Colorado Real Estate News


Starting any new marketing strategy as a real estate agent can be daunting, and although it’s one of the most successful ways to reach out to and stay in touch with clients, email marketing can appear to be one of the most challenging. It’s almost infinitely easier to just set up a Facebook business profile, invite all your friends to like it, and start posting left and right on it — even if you never get any viable sales that way. It’s unfortunate because email remains one of the most popular ways to communicate today (well above the telephone, and agents still cold-call leads). And if you can write a compelling email, you can generate a lot of business through email marketing.

Every solid email marketing program had to start somewhere, and if you don’t start yours today, then you’ll never know how successful it could have been in five years. Here’s what you have to do to get it all off the ground.

Get a CRM and an email marketing platform

Do you really need a CRM and an email marketing platform to be able to market to clients via email? Well, no — but your efforts are going to be so much more lucrative and effective if you’re tracking what you’re sending, who’s receiving it, and who’s opening it. You’re not going to get very far just using your email host account and a spreadsheet or contacts list.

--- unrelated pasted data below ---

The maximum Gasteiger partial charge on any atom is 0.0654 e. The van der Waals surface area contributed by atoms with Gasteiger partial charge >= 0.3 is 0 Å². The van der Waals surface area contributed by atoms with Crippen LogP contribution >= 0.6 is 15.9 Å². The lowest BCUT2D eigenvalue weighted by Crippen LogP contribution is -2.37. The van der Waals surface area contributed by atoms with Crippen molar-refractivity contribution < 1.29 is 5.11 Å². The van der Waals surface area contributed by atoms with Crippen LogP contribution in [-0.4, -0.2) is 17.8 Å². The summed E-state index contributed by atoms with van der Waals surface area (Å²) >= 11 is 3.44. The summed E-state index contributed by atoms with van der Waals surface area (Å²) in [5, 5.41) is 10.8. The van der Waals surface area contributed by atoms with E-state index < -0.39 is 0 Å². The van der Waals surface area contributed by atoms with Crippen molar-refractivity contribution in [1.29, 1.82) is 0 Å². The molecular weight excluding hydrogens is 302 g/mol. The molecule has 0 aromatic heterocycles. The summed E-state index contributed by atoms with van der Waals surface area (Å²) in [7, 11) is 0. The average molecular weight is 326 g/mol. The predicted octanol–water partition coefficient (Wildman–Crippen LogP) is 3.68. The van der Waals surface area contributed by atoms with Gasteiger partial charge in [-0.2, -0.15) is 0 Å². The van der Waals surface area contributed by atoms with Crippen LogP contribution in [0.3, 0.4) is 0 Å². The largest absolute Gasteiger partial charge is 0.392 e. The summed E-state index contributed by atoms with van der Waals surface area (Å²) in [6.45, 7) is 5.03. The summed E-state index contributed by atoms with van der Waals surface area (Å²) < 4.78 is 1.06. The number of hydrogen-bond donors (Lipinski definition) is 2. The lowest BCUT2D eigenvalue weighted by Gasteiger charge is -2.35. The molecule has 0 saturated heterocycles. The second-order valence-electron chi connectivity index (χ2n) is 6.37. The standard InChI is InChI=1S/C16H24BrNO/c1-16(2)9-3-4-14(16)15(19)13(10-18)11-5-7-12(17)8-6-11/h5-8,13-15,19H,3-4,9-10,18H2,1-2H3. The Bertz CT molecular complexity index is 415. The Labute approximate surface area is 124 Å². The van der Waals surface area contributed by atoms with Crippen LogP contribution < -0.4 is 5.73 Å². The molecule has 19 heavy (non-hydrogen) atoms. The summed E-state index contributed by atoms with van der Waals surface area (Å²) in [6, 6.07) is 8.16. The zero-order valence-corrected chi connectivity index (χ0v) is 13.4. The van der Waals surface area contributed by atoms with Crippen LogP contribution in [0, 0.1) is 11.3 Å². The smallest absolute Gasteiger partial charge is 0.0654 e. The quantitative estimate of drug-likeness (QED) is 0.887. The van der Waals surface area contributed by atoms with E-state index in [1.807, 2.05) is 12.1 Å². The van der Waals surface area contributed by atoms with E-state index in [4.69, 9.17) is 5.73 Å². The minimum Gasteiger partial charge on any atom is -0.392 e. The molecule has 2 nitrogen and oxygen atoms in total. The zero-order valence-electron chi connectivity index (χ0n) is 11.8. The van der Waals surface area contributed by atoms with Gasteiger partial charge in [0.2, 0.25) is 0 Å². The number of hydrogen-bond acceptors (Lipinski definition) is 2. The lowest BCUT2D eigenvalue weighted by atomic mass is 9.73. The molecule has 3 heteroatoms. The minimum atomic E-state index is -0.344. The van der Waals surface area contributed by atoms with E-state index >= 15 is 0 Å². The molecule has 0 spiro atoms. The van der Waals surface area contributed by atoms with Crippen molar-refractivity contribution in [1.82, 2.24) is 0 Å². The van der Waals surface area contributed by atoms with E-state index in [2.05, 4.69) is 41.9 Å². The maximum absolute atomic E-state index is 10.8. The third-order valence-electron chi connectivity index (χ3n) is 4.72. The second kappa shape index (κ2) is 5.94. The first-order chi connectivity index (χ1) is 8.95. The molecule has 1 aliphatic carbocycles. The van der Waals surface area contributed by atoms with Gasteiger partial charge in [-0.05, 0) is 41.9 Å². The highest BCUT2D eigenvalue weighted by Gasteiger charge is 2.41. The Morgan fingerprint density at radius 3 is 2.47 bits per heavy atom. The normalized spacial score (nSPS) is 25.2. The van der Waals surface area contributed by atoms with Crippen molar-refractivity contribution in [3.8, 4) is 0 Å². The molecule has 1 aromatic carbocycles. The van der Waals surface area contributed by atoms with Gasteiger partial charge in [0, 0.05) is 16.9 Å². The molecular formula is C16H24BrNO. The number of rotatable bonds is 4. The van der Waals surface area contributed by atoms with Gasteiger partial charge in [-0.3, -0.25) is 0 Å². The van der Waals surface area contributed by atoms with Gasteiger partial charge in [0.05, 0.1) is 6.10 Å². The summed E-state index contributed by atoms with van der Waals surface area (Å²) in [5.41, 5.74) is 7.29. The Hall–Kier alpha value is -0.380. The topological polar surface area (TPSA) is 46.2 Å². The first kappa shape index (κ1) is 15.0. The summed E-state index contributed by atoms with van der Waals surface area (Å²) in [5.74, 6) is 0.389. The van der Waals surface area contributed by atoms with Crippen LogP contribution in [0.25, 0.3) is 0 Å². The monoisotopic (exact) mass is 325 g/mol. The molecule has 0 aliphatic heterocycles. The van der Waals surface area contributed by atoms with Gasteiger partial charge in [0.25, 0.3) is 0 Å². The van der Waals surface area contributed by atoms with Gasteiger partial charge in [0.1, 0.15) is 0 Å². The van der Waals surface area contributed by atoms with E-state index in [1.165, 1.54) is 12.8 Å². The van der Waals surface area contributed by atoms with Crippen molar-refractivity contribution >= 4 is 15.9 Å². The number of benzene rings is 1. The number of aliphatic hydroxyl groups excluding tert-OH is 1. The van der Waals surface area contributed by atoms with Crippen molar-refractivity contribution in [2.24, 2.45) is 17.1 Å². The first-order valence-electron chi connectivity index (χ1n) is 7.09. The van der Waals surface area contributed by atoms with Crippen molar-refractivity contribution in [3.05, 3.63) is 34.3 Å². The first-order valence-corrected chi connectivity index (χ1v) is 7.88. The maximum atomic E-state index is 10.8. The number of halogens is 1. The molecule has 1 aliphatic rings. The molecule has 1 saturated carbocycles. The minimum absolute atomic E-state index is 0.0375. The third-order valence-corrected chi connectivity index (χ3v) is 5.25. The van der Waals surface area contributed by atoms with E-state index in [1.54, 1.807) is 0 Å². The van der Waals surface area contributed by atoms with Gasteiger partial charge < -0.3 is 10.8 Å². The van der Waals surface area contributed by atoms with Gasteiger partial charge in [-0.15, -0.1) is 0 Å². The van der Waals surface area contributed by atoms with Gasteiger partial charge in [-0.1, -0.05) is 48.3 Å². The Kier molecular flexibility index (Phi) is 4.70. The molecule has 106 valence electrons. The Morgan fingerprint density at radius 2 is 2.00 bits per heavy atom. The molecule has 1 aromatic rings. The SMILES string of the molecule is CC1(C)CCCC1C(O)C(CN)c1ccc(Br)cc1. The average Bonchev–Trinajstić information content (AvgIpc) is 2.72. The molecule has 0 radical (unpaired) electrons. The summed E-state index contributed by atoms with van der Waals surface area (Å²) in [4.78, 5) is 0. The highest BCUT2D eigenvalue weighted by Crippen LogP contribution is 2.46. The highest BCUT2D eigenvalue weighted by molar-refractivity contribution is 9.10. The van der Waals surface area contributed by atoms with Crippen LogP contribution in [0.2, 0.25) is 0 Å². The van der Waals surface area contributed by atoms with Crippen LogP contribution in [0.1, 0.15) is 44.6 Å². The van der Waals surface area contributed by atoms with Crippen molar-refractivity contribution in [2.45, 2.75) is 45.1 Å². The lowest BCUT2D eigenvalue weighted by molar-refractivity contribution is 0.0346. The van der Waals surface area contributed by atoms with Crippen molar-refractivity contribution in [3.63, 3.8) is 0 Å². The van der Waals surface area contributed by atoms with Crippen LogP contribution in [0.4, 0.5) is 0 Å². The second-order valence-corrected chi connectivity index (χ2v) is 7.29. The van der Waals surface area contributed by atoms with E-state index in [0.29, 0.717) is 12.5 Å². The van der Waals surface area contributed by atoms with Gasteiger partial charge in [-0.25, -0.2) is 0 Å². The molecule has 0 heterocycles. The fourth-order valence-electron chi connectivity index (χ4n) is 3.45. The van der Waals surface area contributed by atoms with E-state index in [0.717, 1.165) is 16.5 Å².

A CRM will help you organize all of your clients and prospects, whether or not you plan to communicate with them via email, and an email marketing platform will give you the ability to set up drip campaigns for certain types of clients, to determine how many of your recipients opened the email you sent, how many clicked on the links embedded in the email, and who’s unsubscribed from the future email. Ideally, your CRM and email marketing platform will interact seamlessly with each other; you want to be able to look at contact in your CRM and see which emails they’ve been sent, what they’ve opened, and what they’ve clicked, for example. There are tons of options out there in the marketplace, so talking to your broker and trusted real estate agents whom you know to be tech-savvy is a good place to start.

Track down email addresses for your clients and any leads in your pipeline

If you’re a new agent or if you simply haven’t been keeping track of client and lead email addresses, then you will likely have some work ahead of you to get your database set up to where you can even send an email.